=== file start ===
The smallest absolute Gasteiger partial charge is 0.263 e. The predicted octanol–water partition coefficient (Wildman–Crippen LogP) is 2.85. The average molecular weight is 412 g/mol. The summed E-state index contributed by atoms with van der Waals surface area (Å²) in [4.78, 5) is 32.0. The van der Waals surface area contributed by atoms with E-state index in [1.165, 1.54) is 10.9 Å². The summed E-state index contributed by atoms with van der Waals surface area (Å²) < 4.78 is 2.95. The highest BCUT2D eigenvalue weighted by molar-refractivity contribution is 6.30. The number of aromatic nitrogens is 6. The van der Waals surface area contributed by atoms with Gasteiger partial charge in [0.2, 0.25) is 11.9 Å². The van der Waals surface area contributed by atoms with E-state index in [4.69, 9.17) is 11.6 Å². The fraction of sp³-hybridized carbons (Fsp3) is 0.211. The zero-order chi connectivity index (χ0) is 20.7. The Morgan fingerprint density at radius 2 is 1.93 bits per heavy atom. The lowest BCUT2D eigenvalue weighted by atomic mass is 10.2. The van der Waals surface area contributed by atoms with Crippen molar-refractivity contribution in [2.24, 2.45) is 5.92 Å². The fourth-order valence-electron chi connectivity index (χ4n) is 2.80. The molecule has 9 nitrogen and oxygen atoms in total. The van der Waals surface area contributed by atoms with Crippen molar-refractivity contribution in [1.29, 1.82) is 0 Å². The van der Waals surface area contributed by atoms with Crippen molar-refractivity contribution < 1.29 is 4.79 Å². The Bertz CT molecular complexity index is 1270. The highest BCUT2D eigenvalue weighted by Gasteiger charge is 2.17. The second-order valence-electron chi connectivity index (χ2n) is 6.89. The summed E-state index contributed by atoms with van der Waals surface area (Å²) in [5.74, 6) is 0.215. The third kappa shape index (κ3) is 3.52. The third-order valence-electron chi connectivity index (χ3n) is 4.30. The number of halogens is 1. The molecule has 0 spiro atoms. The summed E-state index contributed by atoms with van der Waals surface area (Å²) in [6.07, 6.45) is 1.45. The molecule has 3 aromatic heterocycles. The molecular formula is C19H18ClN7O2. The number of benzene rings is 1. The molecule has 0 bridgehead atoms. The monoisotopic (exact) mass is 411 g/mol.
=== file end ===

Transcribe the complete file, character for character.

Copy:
The smallest absolute Gasteiger partial charge is 0.263 e. The predicted octanol–water partition coefficient (Wildman–Crippen LogP) is 2.85. The average molecular weight is 412 g/mol. The summed E-state index contributed by atoms with van der Waals surface area (Å²) in [4.78, 5) is 32.0. The van der Waals surface area contributed by atoms with E-state index in [1.165, 1.54) is 10.9 Å². The summed E-state index contributed by atoms with van der Waals surface area (Å²) < 4.78 is 2.95. The highest BCUT2D eigenvalue weighted by molar-refractivity contribution is 6.30. The number of aromatic nitrogens is 6. The van der Waals surface area contributed by atoms with Gasteiger partial charge in [0.2, 0.25) is 11.9 Å². The van der Waals surface area contributed by atoms with E-state index in [4.69, 9.17) is 11.6 Å². The fraction of sp³-hybridized carbons (Fsp3) is 0.211. The zero-order chi connectivity index (χ0) is 20.7. The Morgan fingerprint density at radius 2 is 1.93 bits per heavy atom. The lowest BCUT2D eigenvalue weighted by atomic mass is 10.2. The van der Waals surface area contributed by atoms with Crippen molar-refractivity contribution in [2.24, 2.45) is 5.92 Å². The fourth-order valence-electron chi connectivity index (χ4n) is 2.80. The molecule has 9 nitrogen and oxygen atoms in total. The van der Waals surface area contributed by atoms with Crippen molar-refractivity contribution in [1.29, 1.82) is 0 Å². The van der Waals surface area contributed by atoms with Crippen molar-refractivity contribution < 1.29 is 4.79 Å². The Bertz CT molecular complexity index is 1270. The highest BCUT2D eigenvalue weighted by Gasteiger charge is 2.17. The second-order valence-electron chi connectivity index (χ2n) is 6.89. The summed E-state index contributed by atoms with van der Waals surface area (Å²) in [5.74, 6) is 0.215. The third kappa shape index (κ3) is 3.52. The third-order valence-electron chi connectivity index (χ3n) is 4.30. The number of halogens is 1. The molecule has 0 spiro atoms. The summed E-state index contributed by atoms with van der Waals surface area (Å²) in [6.07, 6.45) is 1.45. The molecule has 3 aromatic heterocycles. The molecular formula is C19H18ClN7O2. The number of benzene rings is 1. The molecule has 0 bridgehead atoms. The monoisotopic (exact) mass is 411 g/mol.